Book Excerpt: Chapter Seven “The Solution to Willpower, Motivation and Other Things That Don’t Work: The Two Tables Strategy”
From pages 119 – 122 of Eat Like It Matters:
If dieting left me feeling like I was holding my breath underwater, it’s no wonder that I found it impossible to do it for very long. But this is what relying on willpower has always felt like to me: it takes so much mental energy to maintain that it is exhausting and unsustainable. When you cut yourself off from the one strategy you rely on to deal with stress—in my case, overeating—and then put yourself in a very stressful situation (dieting), it is doomed from the get-go.
But something very interesting happened to me when I decided to change my life. All of that gritting my teeth and steeling myself for the big fight fell away. In its place I learned discipline.
First, let’s talk about the difference between willpower and discipline: as we saw in my failed attempts at dieting, willpower is trying to white-knuckle it through a challenging situation by simply exerting your determination from out of thin air. For me it stirred up feelings of panic and fear. I felt as if I couldn’t breathe, and there was a sense of futility to the whole thing, as if caving was somehow inevitable. There was a moral shortcoming implied in my failure. (If only I would try harder, I would berate myself.) Discipline, on the other hand, is a learned skill. Discipline comes from planning and preparation. Discipline is borne of a clear vision and specific goals. When you’re disciplined you have direction; you understand your own limitations and compensate for those either by creating strategies that work for you or by drawing on the expertise of the specialized team you bring on board to support your efforts. Sound familiar?
“All right, that’s great,” you say. “But how does that help me when I walk into a meeting and there’s a box of pillowy-soft, sugary magicalness (aka doughnuts) in the middle of the table?”
Are you ready for another visual? Come with me to my two tables. Picture this: There are two tables in front of you. One is modest sized and has lots of fruits and vegetables on it. There are lean proteins, some good-for-you convenience foods, healthy fats, whole grains, and a few treats. The foods on this table are all here because I consciously put them here. To be on this table, a given food must meet two important criteria, or it gets the boot.
- It must be healthy.
- I must absolutely love it—as in, can’t-wait-to-eat-it-super-excited-every-time-it-shows-up-on-my-plate love.
That’s it! It’s very simple. Now, the other table. That table is huge! It looks like a ginormous buffet table from my worst-nightmare restaurant. On that table is everything else: meats loaded with saturated fat, boatloads of processed foods, full-fat dairy, white bread and other grain products that have been stripped of nearly all of their nutritive value, sugary foods, and most restaurant food. See why it’s such a big table?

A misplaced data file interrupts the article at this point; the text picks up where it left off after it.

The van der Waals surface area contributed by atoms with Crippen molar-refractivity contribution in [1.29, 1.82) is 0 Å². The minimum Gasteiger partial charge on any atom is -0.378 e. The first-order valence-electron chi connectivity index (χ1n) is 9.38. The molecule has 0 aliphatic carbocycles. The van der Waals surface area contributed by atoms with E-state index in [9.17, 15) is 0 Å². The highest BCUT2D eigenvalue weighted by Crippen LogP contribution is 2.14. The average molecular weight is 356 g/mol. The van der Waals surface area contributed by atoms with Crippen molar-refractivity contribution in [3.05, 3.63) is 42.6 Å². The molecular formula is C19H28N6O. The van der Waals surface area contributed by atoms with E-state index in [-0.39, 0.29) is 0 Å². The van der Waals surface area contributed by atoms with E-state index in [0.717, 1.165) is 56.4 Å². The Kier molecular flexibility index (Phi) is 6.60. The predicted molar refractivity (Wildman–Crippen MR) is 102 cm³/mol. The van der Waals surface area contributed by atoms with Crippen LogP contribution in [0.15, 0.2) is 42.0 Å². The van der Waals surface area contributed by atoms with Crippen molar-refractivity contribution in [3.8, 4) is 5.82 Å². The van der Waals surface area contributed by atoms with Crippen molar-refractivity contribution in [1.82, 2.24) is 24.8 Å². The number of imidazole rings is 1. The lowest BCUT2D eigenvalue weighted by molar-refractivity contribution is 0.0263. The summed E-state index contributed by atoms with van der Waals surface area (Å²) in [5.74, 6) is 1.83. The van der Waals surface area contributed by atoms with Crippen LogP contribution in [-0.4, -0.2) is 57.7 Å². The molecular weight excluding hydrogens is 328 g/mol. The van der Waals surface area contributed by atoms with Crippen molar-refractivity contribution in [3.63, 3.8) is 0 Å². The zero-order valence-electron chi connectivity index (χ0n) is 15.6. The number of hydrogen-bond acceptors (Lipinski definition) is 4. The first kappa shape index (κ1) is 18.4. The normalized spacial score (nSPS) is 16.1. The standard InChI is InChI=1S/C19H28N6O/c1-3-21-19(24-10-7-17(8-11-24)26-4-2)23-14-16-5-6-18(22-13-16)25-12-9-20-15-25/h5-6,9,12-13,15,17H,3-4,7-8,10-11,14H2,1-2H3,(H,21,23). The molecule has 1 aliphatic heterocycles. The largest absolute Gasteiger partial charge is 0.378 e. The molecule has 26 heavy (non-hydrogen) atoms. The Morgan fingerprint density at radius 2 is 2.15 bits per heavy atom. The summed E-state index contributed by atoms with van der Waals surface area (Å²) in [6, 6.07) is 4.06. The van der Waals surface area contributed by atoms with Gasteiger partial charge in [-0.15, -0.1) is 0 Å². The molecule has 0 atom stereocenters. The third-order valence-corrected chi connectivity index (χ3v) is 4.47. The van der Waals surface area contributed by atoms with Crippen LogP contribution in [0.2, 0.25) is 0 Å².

Besides the fact that this is a very powerful visual tool for me—it clearly defines for me what I eat versus all possible food choices—it also illustrates an incredibly important principle that has guided my body transformation: I choose which table any given food goes on. I “place” it there myself. Intentionally.
As I began losing weight I started doing this as a self-protection tool. Remember, sometimes you must protect yourself from yourself! What I didn’t learn until much later is that my trick has been proven to work for many who struggle to lose weight. In a 2012 study published in the Journal of Consumer Research, researchers split 120 students into two groups. One group was trained to use “I can’t,” while the other was trained to use “I don’t.” The results were stunning.
The students who told themselves “I can’t eat X” chose to eat the chocolate candy bar 61 percent of the time. Meanwhile, the students who told themselves “I don’t eat X” chose to eat the chocolate candy bar only 36 percent of the time. This simple change in terminology significantly improved the odds that each person would make a healthier food choice.
Fascinating. The reason this works so well, not just for me obviously, is that it’s incredibly empowering to feel a sense of control over something that had felt very out of control all my life. Ben & Jerry’s ice cream tormented me for years. I thought I should be able to control my desire for it. I just needed more willpower, right? And it’s a bad idea to eliminate foods from your diet entirely, so we’re told. (As I’ve said, this is baloney. More on “moderation” in a moment.) But consciously deciding which foods get to be on my table—which foods support my goals, which foods are good enough for me—is incredibly empowering. And even though Ben & Jerry’s is definitely delicious, and I would indeed be very excited to see it on my plate, it doesn’t meet the other criteria: it’s not healthy. This one tool is incredibly liberating for me. No longer is it somehow a moral failure on my part that I cannot exert willpower over these foods. Instead, they simply do not make the cut because they don’t meet the criteria to be on my table.
You may be surprised to learn that there are plenty of healthy foods that don’t make the cut either; remember, the foods on my table aren’t just there because they’re healthy; I must love them too. I don’t like green peppers, so they’re not on my table. Likewise, I viscerally detest cantaloupe. Not on my table (you can have mine)…
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